What happens when everyone goes to college? What happens to 64,000 people who have persevered through college and graduate school to gain a PhD:

One thing many PhD students have in common is dissatisfaction. Some describe their work as “slave labour”. Seven-day weeks, ten-hour days, low pay and uncertain prospects are widespread. You know you are a graduate student, goes one quip, when your office is better decorated than your home and you have a favourite flavour of instant noodle. “It isn’t graduate school itself that is discouraging,” says one student, who confesses to rather enjoying the hunt for free pizza. “What’s discouraging is realising the end point has been yanked out of reach.”

 When Brooks writes:

if you can’t help people become more resilient, conscientious or prudent, then all the cash transfers in the world will not produce permanent benefits.

is he imagining that if everyone who invested with Bernie Madoff got their water turned off in Detroit were more prudent, we would have less poverty? Is he imagining that if only the predatory contract sellers evicted residents of 1960s Chicago slums were more conscientious, our cities would not suffer from urban decay? If only the smartest guys in the room black college graduates could exercise more resilience, then they would enjoy the “permanent benefits” of a society that had actual economic mobility?

4) Alienation and distrust are not character flaws of damaged people, but symptoms of a society that encourages such emotions.

Brooks closes with

But if families, communities and the government can envelop lives with attachments and institutions, then that might reduce the alienation and distrust that retards mobility and ruins dreams.

This is a strong causal claim (alienation and mistrust are what retard mobility and ruin dreams) with little basis in fact. You know what retards mobility? Racist hiring practices. You know what ruins dreams?  Structural discrimination. Oh, also, shooting people for wearing a hoodie. Choking people to death for selling illegal cigarettes. How’s that for “exemplars?” Often when I am baited into finishing a Brooks column, I find myself re-reading great antidotes like Tressie McMillan Cottom.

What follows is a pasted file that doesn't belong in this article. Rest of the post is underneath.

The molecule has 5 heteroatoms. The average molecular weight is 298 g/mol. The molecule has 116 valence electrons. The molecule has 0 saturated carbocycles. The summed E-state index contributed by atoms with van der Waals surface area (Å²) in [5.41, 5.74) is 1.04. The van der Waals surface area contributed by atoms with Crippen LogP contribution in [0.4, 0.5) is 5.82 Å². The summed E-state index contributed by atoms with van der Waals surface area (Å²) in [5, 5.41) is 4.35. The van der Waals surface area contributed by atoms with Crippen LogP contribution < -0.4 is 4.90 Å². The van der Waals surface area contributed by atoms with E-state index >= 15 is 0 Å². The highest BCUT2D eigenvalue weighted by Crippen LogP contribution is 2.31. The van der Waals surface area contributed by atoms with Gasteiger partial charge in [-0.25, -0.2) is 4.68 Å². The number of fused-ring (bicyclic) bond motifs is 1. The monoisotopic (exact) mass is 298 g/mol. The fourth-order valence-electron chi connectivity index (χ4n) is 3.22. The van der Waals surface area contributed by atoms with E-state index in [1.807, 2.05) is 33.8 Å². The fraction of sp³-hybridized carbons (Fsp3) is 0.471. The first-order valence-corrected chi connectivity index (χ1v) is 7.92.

5) In America, you can’t talk about a culture of poverty without acknowledging the past and current impact of policies built around white supremacy. Reeves ends his piece with: The quality of our policies is a vital concern. But so is the quality of our people. Perhaps such an ending was out of the question for Brooks, but his calculated evasion of race is apparent between the lines. When lauding KIPP, Brooks is not talking about rural poverty in Mississippi (95% of the 58,000 KIPP students are African American or Latino). When he writes about the benefits of parenting coaches or a “BoomerCorps” of over 65 do-gooders helping to instill character, he is not talking about Appalachia.

If not reducing poverty through character, what should we do? How should we remedy an economic system fraught with unemployment, injustice, and inequality? For starters, I think with employment and justice. I happen to think that some inequality is inevitable, but we should act to reduce its recent growth, through (gasp!) cash transfers and respecting and subsidizing work that we now consider low status.

I view my support of such policies as applied humility. this support is a consequence of recognizing that my success is not a simple result of my resilience, hard work and perseverance (I am sure I would score average on many of these indices of character), but a complicated blend of luck, privilege and undeserved gifts. A truly humble columnist might acknowledge his own luck and be less likely to lecture the poor on their lack of resilience, conscientiousness or prudence.